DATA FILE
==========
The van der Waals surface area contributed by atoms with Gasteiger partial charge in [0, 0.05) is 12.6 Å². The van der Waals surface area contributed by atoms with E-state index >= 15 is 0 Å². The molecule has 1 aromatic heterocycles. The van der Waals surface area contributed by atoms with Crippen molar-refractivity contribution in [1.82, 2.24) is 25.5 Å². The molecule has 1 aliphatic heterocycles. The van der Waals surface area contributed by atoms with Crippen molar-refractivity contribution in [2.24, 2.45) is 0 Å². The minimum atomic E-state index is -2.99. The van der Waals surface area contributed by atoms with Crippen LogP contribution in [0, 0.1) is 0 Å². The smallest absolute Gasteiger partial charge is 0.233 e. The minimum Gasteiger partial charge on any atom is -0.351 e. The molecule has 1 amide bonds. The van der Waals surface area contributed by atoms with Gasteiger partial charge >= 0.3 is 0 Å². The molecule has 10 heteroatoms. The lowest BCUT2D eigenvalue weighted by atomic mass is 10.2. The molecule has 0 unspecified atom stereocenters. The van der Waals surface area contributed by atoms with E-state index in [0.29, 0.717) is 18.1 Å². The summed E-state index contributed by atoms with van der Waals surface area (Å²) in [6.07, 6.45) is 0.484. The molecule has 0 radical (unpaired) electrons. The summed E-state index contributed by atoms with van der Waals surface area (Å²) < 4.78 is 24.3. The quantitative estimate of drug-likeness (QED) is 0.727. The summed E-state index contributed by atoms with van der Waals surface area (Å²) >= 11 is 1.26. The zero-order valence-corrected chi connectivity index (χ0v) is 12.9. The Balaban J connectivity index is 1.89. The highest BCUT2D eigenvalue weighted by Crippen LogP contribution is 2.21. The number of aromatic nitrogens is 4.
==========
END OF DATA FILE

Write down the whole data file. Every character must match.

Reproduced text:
The van der Waals surface area contributed by atoms with Gasteiger partial charge in [0, 0.05) is 12.6 Å². The van der Waals surface area contributed by atoms with E-state index >= 15 is 0 Å². The molecule has 1 aromatic heterocycles. The van der Waals surface area contributed by atoms with Crippen molar-refractivity contribution in [1.82, 2.24) is 25.5 Å². The molecule has 1 aliphatic heterocycles. The van der Waals surface area contributed by atoms with Crippen molar-refractivity contribution in [2.24, 2.45) is 0 Å². The minimum atomic E-state index is -2.99. The van der Waals surface area contributed by atoms with Crippen LogP contribution in [0, 0.1) is 0 Å². The smallest absolute Gasteiger partial charge is 0.233 e. The minimum Gasteiger partial charge on any atom is -0.351 e. The molecule has 1 amide bonds. The van der Waals surface area contributed by atoms with Gasteiger partial charge >= 0.3 is 0 Å². The molecule has 10 heteroatoms. The lowest BCUT2D eigenvalue weighted by atomic mass is 10.2. The molecule has 0 unspecified atom stereocenters. The van der Waals surface area contributed by atoms with E-state index in [0.29, 0.717) is 18.1 Å². The summed E-state index contributed by atoms with van der Waals surface area (Å²) in [6.07, 6.45) is 0.484. The molecule has 0 radical (unpaired) electrons. The summed E-state index contributed by atoms with van der Waals surface area (Å²) < 4.78 is 24.3. The quantitative estimate of drug-likeness (QED) is 0.727. The summed E-state index contributed by atoms with van der Waals surface area (Å²) >= 11 is 1.26. The zero-order valence-corrected chi connectivity index (χ0v) is 12.9. The Balaban J connectivity index is 1.89. The highest BCUT2D eigenvalue weighted by Crippen LogP contribution is 2.21. The number of aromatic nitrogens is 4.